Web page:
She lamented the fact that Washington was too politically correct to allow such a plate, she asked us whether we were a Catholic home schooling family, and she said that we were brave to be doing the cross country trip in a minivan.  (Apparently, she is planning a similar trip but is planning to rent an RV.)  She let me off with a warning in spite of Matthew urging her to write me a ticket.  I credit the license plates, though I'm sure the 4 kids in the back of the van helped.

Back to the regularly scheduled blog post ...

Cedar Point was truly the perfect exclamation point for our trip.  It has a scenic location on the shore of Lake Erie in Sandusky, Ohio and is aptly called the roller coaster capital of the world.  About the only thing that could have improved upon the day was for Matthew to have been about an inch taller in order to make him eligible for the slew of rides with a 48" height requirement.

We got up bright and early, had a quick breakfast of zone bars and fruit snacks, and were at the park gate before 9am.  Because we were staying at a Cedar Point resort hotel, we got to enter the park an hour before the general public.  We raced around in order to ride as many rides as possible while the lines were short.  When Jes and I were at Cedar Point in 1996, we waited over an hour to ride the Raptor, an inverted coaster with 6 loops.  This time, we rode it twice in 10 minutes.  Running around frantically in order to do as many rides as possible was one theme of the day.  Rachel managed to squeeze in about 30 of the best rides the park had to offer.  Matthew rode 40-50 since he was riding smaller rides with shorter lines.  We squeezed in two quick meals but were otherwise on the go from 9am to 10pm, often running from ride to ride.  We did have a couple casualities from the frantic pace.  When racing to get in one last ride before 10pm, Alex banged his mouth on a steel railing and split his lip.  We also ended up sacrificing the traditional end-of-the-day funnel cake treat in favor of a few extra rides.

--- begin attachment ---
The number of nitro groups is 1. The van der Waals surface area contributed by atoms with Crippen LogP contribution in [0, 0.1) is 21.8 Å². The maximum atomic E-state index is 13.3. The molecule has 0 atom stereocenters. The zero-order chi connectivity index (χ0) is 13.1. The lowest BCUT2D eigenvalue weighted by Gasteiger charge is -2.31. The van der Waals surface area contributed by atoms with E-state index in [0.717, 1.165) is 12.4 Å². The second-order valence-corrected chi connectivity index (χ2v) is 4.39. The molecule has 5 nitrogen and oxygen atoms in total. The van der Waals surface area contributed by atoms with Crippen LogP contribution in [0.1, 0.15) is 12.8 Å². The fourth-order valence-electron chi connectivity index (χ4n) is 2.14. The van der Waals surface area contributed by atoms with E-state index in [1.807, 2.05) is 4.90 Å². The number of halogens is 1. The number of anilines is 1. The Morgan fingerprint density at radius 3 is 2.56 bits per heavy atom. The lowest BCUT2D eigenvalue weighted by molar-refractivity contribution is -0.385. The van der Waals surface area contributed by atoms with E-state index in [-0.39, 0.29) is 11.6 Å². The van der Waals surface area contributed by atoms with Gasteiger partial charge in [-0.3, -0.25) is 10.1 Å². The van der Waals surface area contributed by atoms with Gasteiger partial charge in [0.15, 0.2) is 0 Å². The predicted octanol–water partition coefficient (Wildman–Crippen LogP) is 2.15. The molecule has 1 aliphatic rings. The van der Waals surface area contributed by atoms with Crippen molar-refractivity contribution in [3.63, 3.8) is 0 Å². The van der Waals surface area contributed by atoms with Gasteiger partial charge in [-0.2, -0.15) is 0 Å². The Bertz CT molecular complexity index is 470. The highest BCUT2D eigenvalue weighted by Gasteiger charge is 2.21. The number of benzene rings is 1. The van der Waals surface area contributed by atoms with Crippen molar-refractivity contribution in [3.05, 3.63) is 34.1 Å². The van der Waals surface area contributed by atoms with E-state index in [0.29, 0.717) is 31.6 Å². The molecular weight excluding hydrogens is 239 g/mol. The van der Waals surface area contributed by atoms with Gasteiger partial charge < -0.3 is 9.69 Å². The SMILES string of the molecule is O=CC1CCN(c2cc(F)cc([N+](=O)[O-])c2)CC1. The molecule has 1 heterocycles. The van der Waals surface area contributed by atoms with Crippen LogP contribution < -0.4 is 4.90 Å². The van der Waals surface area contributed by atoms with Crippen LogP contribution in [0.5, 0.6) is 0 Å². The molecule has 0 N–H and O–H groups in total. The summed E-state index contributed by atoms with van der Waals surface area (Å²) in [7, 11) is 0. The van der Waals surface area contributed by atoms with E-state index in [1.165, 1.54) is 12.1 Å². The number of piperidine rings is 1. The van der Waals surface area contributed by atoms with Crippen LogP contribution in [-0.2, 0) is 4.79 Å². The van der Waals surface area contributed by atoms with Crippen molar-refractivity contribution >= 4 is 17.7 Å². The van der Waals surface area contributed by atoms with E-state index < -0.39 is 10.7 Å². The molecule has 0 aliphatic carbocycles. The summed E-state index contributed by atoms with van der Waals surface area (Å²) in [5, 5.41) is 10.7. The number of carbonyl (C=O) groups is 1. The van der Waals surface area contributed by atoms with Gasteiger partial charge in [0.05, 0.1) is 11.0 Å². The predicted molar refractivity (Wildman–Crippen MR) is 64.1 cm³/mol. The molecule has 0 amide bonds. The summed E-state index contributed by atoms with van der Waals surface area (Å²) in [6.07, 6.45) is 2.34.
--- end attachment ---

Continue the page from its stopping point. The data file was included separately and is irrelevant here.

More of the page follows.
The other theme was brave kids.  I guess after risking life and limb on the edge of 300' cliffs, the tallest and fastest roller coasters in the world were not so intimidating.  Zack was initially pretty nervous and even spent a restless night tossing and turning worrying about riding the Magnum, a great coaster that Jes and I talked up in advance.  But after seeing the biggest hill of the Magnum, a 200' drop that accelerates riders to 72mph, he exclaimed, "I was worrying about that?!?".  By the end of the day he had ridden the Millenium Force twice.  That coaster features an 80 degree 310' drop and reaches speeds of up to 93 mph.  It was also voted the best steel coaster in the world, something he likes to tell people when talking about the trip.  Alex and Rachel rode the Top Thrill Dragster twice.  This coaster was intense enough to even make Jes and me nervous.  It launches riders from 0 to 120 mph in 4 seconds before climbing 420' at a 90 degree angle and then descending an equally steep drop.  Check out the point-of-view video.  It is a pretty amazing ride.


The other point-of-view videos on the site are worth watching too if you are a roller coaster fan.

The Iron Dragon was the biggest coaster that Matthew could ride.  He rode it 6 times.

"See, I'm tall enough to ride the Raptor!"  (He was 2" short.)

Matthew venting some of his frustration about not being able to ride the big coasters.

One of my favorite parts of the day was listening to other riders make comments like "look at them, they're so little" (refering to Zack and Alex sitting in the front seat on the Magnum) or "wow, you're going to ride this?" (refering to Alex on the Top Thrill Dragster).